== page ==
The Circuit Court of the Eleventh Judicial Circuit in Miami-Dade County, Florida recently dismissed equitable and tort claims for restitution, “money had and received,” negligence, indemnification, tortious interference and conversion brought by a company against its bank for reversing a wire transfer due to fraud. However, the Court refused to dismiss the account holder’s claim for breach of the deposit agreement.
The Court held that Regulation J (12 CFR § 210.25-210.32) and Article 4A of the Uniform Commercial Code (UCC) were incorporated into the deposit agreement at issue, and these provisions only allowed the bank to reverse the payment under the common law governing mistake and restitution. Here, the plaintiff alleged the bank had “no lawful basis to debit” the account, which in the Court’s view was enough to state a claim for breach of the deposit agreement.
A copy of the opinion in Bay Rag Corp. v. Bank of America is available at: Link to Opinion.
A wire transfer in the amount of $62,000 was credited to a company’s deposit account at a bank (the beneficiary bank), but was later reversed at the request of the originating bank, which informed the beneficiary bank that it had mistakenly wired funds from an account of its customers that had no business relationship with the recipient of the wire transfer.
By the time the fraud was discovered, the wire recipient company had delivered more than $100,000 worth of goods to a purchaser it believed had wired the money.
The wire transfer recipient company sued both its bank and the originating bank, raising seven legal and equitable claims “sounding in both contract and tort.” The banks moved to dismiss.
The Court began its opinion by noting that “the only pertinent question presented” was whether the beneficiary bank “had a legal right to debit the account.”
The beneficiary bank argued that it had the right under the deposit agreement with the plaintiff to reverse a wire transfer if it was “fraudulent, counterfeit or invalid for some other reason.” The plaintiff wire transfer recipient company argued that the deposit agreement did not apply to wire transfers and provided that “[f]und transfers through Fedwire will be governed by … Regulation J, Subpart B, and [UCC] Article 4A….”
The Court first addressed whether the deposit agreement applied to fraudulent or invalid wire transfers, finding that a wire transfer was not an “item” as defined by the “Deposits and Cashed Items” provision of the deposit agreement, and that the parties’ rights and duties were governed exclusively by the “Funds Transfer Service” section of the deposit agreement.
The “Funds Transfer Service” section provided that funds sent through “Fedwire” were governed by Regulation J and UCC Article 4A. Because there was no dispute the money was sent through “Fedwire,” the Court found that the parties’ relationship was governed by and subject to Regulation J and UCC Article 4A, which were “enacted to provide a comprehensive statutory scheme to apply to fund transfer disputes not involving the Electronic Funds Transfer Act.”
The Court explained that when Article 4A applies to a funds transfer, it provides the sole remedy, to the exclusion of “common law or other statutory claims.”
The Court then turned to the applicable UCC provision — Article 4A-211(c)(2), codified as § 670.211(3)(b), Fla. Stat. — which provides that a payment order may be cancelled or amended by the beneficiary bank after it accepts it, if it “was issued in execution of an authorized payment order.” In addition, the Court noted that “the beneficiary’s bank is entitled to recover from the beneficiary any amount paid to the beneficiary to the extent allowed by the law governing mistake and restitution.” See Article 4A-211(c)(2); § 670.211(3)(b), Fla. Stat.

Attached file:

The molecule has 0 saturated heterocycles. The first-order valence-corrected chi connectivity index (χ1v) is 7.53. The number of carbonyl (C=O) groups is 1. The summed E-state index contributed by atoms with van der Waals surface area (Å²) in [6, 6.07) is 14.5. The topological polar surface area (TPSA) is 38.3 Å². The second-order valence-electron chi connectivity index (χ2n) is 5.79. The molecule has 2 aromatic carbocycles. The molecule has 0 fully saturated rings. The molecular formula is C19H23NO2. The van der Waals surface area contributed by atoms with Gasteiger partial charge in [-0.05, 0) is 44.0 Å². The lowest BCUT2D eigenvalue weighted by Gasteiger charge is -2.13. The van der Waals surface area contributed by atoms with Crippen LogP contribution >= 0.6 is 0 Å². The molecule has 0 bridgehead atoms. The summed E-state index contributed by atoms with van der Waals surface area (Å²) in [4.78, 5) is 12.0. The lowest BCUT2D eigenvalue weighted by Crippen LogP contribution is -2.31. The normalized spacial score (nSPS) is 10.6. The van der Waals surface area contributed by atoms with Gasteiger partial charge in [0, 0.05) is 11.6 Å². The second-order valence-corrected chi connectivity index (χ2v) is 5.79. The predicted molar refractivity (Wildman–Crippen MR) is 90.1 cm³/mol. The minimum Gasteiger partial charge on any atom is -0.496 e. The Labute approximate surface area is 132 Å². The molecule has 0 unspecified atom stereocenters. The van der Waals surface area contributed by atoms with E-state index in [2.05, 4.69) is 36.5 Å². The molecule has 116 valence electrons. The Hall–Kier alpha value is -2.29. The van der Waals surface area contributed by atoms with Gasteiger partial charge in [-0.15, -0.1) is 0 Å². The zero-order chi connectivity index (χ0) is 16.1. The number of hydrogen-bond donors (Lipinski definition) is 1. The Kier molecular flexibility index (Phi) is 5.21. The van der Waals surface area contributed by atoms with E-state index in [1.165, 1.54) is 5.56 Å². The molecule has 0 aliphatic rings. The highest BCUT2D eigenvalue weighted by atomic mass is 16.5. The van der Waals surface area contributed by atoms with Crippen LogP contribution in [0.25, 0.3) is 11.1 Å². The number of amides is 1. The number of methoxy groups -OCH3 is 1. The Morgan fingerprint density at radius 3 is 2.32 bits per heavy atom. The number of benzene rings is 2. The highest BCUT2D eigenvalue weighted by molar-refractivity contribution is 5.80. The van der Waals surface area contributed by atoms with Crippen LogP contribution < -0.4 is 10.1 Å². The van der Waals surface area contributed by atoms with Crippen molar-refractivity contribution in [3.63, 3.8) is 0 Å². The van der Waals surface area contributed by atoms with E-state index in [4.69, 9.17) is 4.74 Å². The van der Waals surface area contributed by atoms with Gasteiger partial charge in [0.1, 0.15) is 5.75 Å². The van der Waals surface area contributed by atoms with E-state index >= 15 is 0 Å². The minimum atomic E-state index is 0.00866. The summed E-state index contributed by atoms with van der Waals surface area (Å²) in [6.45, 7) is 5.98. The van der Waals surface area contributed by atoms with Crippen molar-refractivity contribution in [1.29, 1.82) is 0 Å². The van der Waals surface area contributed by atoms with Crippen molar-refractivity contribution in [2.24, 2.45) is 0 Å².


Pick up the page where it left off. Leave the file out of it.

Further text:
Thus, the Court held, the beneficiary bank could “charge back the funds initially wired and credited to [plaintiff wire transfer recipient company] only if [the beneficiary bank] would be entitled to reverse the initial payment by application of the common law ‘governing mistake and restitution.’”
Because the Court concluded that the provisions of the deposit agreement giving the beneficiary bank the unfettered right to reverse items credited fraudulently did not apply to wire transfers, and instead that Regulation J and the UCC applied, the plaintiff stated a cause of action for breach of contract because it alleged that its bank had “no lawful basis to debit” the account and doing so breached the deposit agreement.
Turning to the remaining equitable and tort claims, the Court dismissed the equitable claims with prejudice because of the common law rule that equitable relief is not available where an express contract exists between the parties.
The Court also dismissed the claims for negligence and indemnification against the originating bank with prejudice because that bank owed no legal duty of care to the plaintiff, which was not its customer.
Finally, the Court dismissed with prejudice the claims for tortious interference and conversion against the originating bank, finding that the bank had the right to request that the beneficiary bank return the funds under the UCC and thus could not have unlawfully interfered with the business relationship between the plaintiff and its beneficiary bank. In addition, the Court noted, because the money returned by the plaintiff’s bank “was not separate and identifiable it cannot be the subject of a claim for conversion.”
In sum, the Court denied the motion to dismiss the breach of contract claim, but granted the motion as to the other six non-contract claims. It also left intact the plaintiff’s claim for attorney’s fees based on the deposit agreement, but struck any claim for attorney’s fees as “consequential damages.”